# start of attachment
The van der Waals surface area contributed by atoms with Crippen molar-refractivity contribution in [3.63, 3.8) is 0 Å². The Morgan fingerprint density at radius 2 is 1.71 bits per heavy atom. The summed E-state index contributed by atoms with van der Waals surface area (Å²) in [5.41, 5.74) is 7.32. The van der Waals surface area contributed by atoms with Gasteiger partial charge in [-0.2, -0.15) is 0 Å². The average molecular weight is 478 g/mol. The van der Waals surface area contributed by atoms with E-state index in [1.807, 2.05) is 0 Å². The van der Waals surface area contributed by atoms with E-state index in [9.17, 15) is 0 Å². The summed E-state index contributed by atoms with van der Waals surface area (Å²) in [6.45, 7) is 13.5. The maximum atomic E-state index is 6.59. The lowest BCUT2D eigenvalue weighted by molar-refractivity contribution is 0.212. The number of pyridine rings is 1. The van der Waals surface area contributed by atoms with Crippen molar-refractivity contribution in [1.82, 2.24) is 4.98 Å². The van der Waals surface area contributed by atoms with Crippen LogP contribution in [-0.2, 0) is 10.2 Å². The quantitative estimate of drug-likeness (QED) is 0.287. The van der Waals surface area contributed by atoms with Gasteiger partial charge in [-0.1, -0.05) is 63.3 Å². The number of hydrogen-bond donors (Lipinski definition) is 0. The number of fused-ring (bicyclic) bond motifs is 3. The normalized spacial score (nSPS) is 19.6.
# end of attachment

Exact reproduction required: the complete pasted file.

The van der Waals surface area contributed by atoms with Crippen molar-refractivity contribution in [3.63, 3.8) is 0 Å². The Morgan fingerprint density at radius 2 is 1.71 bits per heavy atom. The summed E-state index contributed by atoms with van der Waals surface area (Å²) in [5.41, 5.74) is 7.32. The van der Waals surface area contributed by atoms with Gasteiger partial charge in [-0.2, -0.15) is 0 Å². The average molecular weight is 478 g/mol. The van der Waals surface area contributed by atoms with E-state index in [1.807, 2.05) is 0 Å². The van der Waals surface area contributed by atoms with E-state index in [9.17, 15) is 0 Å². The summed E-state index contributed by atoms with van der Waals surface area (Å²) in [6.45, 7) is 13.5. The maximum atomic E-state index is 6.59. The lowest BCUT2D eigenvalue weighted by molar-refractivity contribution is 0.212. The number of pyridine rings is 1. The van der Waals surface area contributed by atoms with Crippen molar-refractivity contribution in [1.82, 2.24) is 4.98 Å². The van der Waals surface area contributed by atoms with Crippen LogP contribution in [-0.2, 0) is 10.2 Å². The quantitative estimate of drug-likeness (QED) is 0.287. The van der Waals surface area contributed by atoms with Gasteiger partial charge in [-0.1, -0.05) is 63.3 Å². The number of hydrogen-bond donors (Lipinski definition) is 0. The number of fused-ring (bicyclic) bond motifs is 3. The normalized spacial score (nSPS) is 19.6.